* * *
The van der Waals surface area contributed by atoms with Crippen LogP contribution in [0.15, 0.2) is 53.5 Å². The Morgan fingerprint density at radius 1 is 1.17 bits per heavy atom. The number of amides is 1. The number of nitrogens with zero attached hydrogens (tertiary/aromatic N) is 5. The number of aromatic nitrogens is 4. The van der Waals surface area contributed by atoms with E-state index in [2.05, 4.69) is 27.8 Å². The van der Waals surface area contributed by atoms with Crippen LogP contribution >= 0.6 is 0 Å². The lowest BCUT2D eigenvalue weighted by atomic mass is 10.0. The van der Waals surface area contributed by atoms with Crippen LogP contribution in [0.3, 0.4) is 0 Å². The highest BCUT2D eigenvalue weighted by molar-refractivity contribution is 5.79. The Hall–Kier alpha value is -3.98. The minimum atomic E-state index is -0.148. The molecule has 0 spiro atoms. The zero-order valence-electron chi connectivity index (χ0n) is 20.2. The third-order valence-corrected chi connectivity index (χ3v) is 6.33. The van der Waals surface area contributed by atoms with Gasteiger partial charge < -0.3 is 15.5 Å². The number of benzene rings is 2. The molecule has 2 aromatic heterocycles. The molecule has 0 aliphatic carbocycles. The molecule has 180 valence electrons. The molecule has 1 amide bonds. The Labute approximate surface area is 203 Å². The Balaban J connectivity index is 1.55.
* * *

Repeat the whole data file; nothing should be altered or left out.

The van der Waals surface area contributed by atoms with Crippen LogP contribution in [0.15, 0.2) is 53.5 Å². The Morgan fingerprint density at radius 1 is 1.17 bits per heavy atom. The number of amides is 1. The number of nitrogens with zero attached hydrogens (tertiary/aromatic N) is 5. The number of aromatic nitrogens is 4. The van der Waals surface area contributed by atoms with E-state index in [2.05, 4.69) is 27.8 Å². The van der Waals surface area contributed by atoms with Crippen LogP contribution >= 0.6 is 0 Å². The lowest BCUT2D eigenvalue weighted by atomic mass is 10.0. The van der Waals surface area contributed by atoms with Crippen LogP contribution in [0.3, 0.4) is 0 Å². The highest BCUT2D eigenvalue weighted by molar-refractivity contribution is 5.79. The Hall–Kier alpha value is -3.98. The minimum atomic E-state index is -0.148. The molecule has 0 spiro atoms. The zero-order valence-electron chi connectivity index (χ0n) is 20.2. The third-order valence-corrected chi connectivity index (χ3v) is 6.33. The van der Waals surface area contributed by atoms with Gasteiger partial charge < -0.3 is 15.5 Å². The number of benzene rings is 2. The molecule has 2 aromatic heterocycles. The molecule has 0 aliphatic carbocycles. The molecule has 180 valence electrons. The molecule has 1 amide bonds. The Labute approximate surface area is 203 Å². The Balaban J connectivity index is 1.55.